Can you eat collected mussels?



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Can you eat mussels you have collected? No, because consumer advocates are currently warning about the consumption of self-collected mussels.

(07/30/2010) The State Office for Consumer Protection and Food Safety is currently warning of eating self-collected mussels and oysters. The mussels could contain harmful and toxic substances from algae, it was said. Although there are no acute cases of poisoning, the high water temperatures lead to a rapid increase in the risk of poisoning, as it was said.

Many people are currently collecting shells on the North and Baltic Seas. And what could be more obvious than eating the fresh mussels yourself? But be careful, consumer advocates are currently urgently warning of consumption. Due to an increased algae growth due to the high water temperatures, the mussels and oysters could be contaminated with toxins from algae. Hiltrud Schrandt from the State Office for Consumer Protection and Food Safety (Laves) in Cuxhaven said that the mussels "can contain toxic substances". If vacationers or coastal residents get hungry for mussels, the mussels should not be collected but bought. The mussels are subject to strict controls in terms of food safety and can therefore be "eaten without hesitation".

But this warning is apparently repeatedly ignored by many people. Because the consumer protection center has been asking lately whether you can eat the mussels you have collected yourself, as Hiltrud Schrandt reports. But the answer is always “no”. Because mussels use their organisms to filter the water in the sea, and algae can collect "algal toxins" that can pose an acute threat to human health. There is a widespread belief that boiling the mussels could render these poisons harmless. But that's not true, as Schrandt emphasizes: "These toxins cannot be made harmless even by cooking".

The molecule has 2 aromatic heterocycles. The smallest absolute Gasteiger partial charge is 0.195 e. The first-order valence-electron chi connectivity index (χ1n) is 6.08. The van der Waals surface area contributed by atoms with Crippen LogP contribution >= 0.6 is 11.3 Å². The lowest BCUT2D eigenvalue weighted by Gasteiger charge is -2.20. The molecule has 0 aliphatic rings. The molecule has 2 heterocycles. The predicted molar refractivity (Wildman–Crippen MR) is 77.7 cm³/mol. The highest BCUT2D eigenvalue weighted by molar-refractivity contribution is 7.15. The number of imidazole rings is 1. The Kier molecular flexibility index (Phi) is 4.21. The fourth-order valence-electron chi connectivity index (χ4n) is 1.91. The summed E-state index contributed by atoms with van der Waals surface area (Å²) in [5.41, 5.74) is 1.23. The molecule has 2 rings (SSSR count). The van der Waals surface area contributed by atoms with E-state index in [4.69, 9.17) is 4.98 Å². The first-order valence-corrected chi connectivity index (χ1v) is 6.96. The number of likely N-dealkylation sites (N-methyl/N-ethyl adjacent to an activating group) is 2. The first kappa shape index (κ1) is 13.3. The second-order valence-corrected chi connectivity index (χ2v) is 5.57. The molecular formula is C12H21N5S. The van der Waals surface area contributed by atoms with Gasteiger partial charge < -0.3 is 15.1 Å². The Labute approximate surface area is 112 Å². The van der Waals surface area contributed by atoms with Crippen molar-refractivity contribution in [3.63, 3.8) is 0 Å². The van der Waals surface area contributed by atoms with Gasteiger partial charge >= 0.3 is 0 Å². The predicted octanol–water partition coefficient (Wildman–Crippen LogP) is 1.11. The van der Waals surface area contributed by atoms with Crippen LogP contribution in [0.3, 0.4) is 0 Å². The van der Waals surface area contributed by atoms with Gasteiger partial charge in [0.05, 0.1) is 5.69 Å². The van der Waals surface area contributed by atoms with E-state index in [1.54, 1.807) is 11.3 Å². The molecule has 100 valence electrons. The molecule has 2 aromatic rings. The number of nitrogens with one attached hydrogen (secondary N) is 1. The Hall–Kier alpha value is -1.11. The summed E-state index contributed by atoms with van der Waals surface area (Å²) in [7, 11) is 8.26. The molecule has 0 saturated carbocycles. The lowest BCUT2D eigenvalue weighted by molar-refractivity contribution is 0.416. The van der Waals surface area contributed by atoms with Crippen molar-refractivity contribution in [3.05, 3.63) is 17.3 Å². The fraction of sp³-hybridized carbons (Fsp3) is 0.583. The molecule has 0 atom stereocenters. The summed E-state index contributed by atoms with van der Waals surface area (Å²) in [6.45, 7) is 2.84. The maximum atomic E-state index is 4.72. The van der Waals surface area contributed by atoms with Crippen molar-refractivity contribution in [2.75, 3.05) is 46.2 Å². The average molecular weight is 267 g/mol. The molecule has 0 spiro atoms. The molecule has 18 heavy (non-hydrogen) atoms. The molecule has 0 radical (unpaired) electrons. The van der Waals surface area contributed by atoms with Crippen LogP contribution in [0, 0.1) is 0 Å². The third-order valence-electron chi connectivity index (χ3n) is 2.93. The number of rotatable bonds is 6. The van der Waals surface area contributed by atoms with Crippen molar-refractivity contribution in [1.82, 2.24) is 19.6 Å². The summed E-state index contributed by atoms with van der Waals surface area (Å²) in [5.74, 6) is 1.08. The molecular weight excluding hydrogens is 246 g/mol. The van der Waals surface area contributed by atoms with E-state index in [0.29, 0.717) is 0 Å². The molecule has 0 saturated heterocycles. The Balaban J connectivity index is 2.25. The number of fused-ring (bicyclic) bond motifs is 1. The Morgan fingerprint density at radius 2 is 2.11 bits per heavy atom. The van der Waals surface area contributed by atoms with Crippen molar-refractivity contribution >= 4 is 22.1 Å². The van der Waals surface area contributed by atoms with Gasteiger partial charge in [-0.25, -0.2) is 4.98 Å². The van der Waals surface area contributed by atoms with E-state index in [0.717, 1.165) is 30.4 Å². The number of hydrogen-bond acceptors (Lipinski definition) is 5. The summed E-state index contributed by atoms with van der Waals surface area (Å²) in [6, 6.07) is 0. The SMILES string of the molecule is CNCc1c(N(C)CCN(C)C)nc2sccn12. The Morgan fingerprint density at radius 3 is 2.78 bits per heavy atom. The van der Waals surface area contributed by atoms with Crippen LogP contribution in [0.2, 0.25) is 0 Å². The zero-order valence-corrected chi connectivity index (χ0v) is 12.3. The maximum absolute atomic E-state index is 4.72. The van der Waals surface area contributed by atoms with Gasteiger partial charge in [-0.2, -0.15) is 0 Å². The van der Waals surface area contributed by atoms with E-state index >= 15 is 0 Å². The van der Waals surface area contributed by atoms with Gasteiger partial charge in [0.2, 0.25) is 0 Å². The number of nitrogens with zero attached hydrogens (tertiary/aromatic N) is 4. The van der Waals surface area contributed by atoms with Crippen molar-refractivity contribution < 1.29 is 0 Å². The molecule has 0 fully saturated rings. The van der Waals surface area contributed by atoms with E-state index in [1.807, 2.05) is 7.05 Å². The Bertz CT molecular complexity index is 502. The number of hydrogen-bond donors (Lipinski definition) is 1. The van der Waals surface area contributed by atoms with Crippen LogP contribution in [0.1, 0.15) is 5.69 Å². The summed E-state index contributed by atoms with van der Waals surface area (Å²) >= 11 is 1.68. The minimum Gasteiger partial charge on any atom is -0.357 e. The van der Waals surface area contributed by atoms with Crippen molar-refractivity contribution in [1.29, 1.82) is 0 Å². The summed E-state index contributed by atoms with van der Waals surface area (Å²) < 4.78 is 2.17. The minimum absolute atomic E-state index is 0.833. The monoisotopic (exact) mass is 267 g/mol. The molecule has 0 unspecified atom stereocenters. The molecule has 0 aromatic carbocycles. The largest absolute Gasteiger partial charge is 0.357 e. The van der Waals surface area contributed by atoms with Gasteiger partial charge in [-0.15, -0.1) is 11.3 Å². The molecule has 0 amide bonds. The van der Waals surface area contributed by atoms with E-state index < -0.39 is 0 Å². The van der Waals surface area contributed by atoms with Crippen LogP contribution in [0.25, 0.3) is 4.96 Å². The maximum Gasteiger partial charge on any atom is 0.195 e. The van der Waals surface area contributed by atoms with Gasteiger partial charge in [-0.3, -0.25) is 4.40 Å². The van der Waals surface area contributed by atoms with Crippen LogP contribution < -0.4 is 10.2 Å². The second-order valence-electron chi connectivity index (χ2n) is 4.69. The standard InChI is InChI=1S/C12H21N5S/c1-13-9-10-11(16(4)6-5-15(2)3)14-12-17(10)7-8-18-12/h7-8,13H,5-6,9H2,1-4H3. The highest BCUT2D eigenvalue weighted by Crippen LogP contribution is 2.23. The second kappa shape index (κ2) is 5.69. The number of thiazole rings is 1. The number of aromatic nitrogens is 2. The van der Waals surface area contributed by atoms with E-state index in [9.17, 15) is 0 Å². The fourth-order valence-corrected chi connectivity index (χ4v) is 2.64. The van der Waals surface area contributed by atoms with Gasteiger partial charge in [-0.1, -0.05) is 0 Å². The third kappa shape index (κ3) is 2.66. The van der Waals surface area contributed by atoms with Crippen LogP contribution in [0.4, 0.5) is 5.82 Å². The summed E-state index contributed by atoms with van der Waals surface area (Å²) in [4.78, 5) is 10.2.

In contrast to the mussels you collect yourself, the goods on sale are subject to strict and constant control. Because the fishermen are subject to "constant self-monitoring" and consumer protection monitors this. But the supply of fresh mussels is currently rare. Traditionally, mussels are only harvested in months whose name contains an "R". "These are the months of the colder season when the risk of algae toxins is significantly lower than it is now in high summer due to the low water temperatures," explains the consumer advocate.

Toxic substances in mussels can even lead to death.
Those who still eat the mussels may even risk their own lives. Because the so-called "marine biotoxins" in mussels can cause diarrhea, nausea and vomiting, damage the vegetative nervous system of humans, cause paralysis and even lead to death in serious cases. So better stay away from it. (sb)

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